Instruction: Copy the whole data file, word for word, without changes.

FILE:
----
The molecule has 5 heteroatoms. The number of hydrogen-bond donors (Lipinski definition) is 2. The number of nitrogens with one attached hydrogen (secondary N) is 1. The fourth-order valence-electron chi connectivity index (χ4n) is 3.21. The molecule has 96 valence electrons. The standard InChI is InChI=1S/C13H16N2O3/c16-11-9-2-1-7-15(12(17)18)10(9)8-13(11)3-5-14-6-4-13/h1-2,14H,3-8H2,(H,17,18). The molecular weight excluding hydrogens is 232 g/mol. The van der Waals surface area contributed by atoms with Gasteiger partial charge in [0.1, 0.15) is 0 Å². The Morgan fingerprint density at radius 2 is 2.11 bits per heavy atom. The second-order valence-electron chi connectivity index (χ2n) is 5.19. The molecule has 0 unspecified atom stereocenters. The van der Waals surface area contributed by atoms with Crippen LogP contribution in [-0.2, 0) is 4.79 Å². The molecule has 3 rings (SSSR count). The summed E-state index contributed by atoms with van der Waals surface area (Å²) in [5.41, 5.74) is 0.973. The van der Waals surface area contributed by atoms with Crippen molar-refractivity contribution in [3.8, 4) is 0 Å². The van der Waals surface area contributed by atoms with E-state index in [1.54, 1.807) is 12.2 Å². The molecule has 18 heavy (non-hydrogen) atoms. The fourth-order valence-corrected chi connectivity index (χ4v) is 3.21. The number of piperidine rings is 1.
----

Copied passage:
The molecule has 5 heteroatoms. The number of hydrogen-bond donors (Lipinski definition) is 2. The number of nitrogens with one attached hydrogen (secondary N) is 1. The fourth-order valence-electron chi connectivity index (χ4n) is 3.21. The molecule has 96 valence electrons. The standard InChI is InChI=1S/C13H16N2O3/c16-11-9-2-1-7-15(12(17)18)10(9)8-13(11)3-5-14-6-4-13/h1-2,14H,3-8H2,(H,17,18). The molecular weight excluding hydrogens is 232 g/mol. The van der Waals surface area contributed by atoms with Gasteiger partial charge in [0.1, 0.15) is 0 Å². The Morgan fingerprint density at radius 2 is 2.11 bits per heavy atom. The second-order valence-electron chi connectivity index (χ2n) is 5.19. The molecule has 0 unspecified atom stereocenters. The van der Waals surface area contributed by atoms with Crippen LogP contribution in [-0.2, 0) is 4.79 Å². The molecule has 3 rings (SSSR count). The summed E-state index contributed by atoms with van der Waals surface area (Å²) in [5.41, 5.74) is 0.973. The van der Waals surface area contributed by atoms with Crippen molar-refractivity contribution in [3.8, 4) is 0 Å². The van der Waals surface area contributed by atoms with E-state index in [1.54, 1.807) is 12.2 Å². The molecule has 18 heavy (non-hydrogen) atoms. The fourth-order valence-corrected chi connectivity index (χ4v) is 3.21. The number of piperidine rings is 1.